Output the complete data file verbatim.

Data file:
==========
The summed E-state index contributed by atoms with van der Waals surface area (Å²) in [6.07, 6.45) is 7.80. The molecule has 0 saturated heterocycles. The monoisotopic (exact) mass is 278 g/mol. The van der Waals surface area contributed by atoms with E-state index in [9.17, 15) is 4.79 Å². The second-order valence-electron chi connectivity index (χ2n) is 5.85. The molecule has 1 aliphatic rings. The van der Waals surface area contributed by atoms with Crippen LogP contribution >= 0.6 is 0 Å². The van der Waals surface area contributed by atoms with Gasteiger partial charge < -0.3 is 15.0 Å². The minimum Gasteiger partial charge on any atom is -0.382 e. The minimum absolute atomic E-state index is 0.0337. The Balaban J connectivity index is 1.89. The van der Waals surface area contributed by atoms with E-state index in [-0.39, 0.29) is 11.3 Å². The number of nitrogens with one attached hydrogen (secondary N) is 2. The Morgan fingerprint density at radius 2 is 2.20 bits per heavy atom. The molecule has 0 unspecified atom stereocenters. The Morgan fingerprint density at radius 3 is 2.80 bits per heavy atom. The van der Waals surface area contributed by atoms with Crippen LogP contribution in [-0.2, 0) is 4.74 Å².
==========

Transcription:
The summed E-state index contributed by atoms with van der Waals surface area (Å²) in [6.07, 6.45) is 7.80. The molecule has 0 saturated heterocycles. The monoisotopic (exact) mass is 278 g/mol. The van der Waals surface area contributed by atoms with E-state index in [9.17, 15) is 4.79 Å². The second-order valence-electron chi connectivity index (χ2n) is 5.85. The molecule has 1 aliphatic rings. The van der Waals surface area contributed by atoms with Crippen LogP contribution >= 0.6 is 0 Å². The van der Waals surface area contributed by atoms with Gasteiger partial charge < -0.3 is 15.0 Å². The minimum Gasteiger partial charge on any atom is -0.382 e. The minimum absolute atomic E-state index is 0.0337. The Balaban J connectivity index is 1.89. The van der Waals surface area contributed by atoms with E-state index in [-0.39, 0.29) is 11.3 Å². The number of nitrogens with one attached hydrogen (secondary N) is 2. The Morgan fingerprint density at radius 2 is 2.20 bits per heavy atom. The molecule has 0 unspecified atom stereocenters. The Morgan fingerprint density at radius 3 is 2.80 bits per heavy atom. The van der Waals surface area contributed by atoms with Crippen LogP contribution in [-0.2, 0) is 4.74 Å².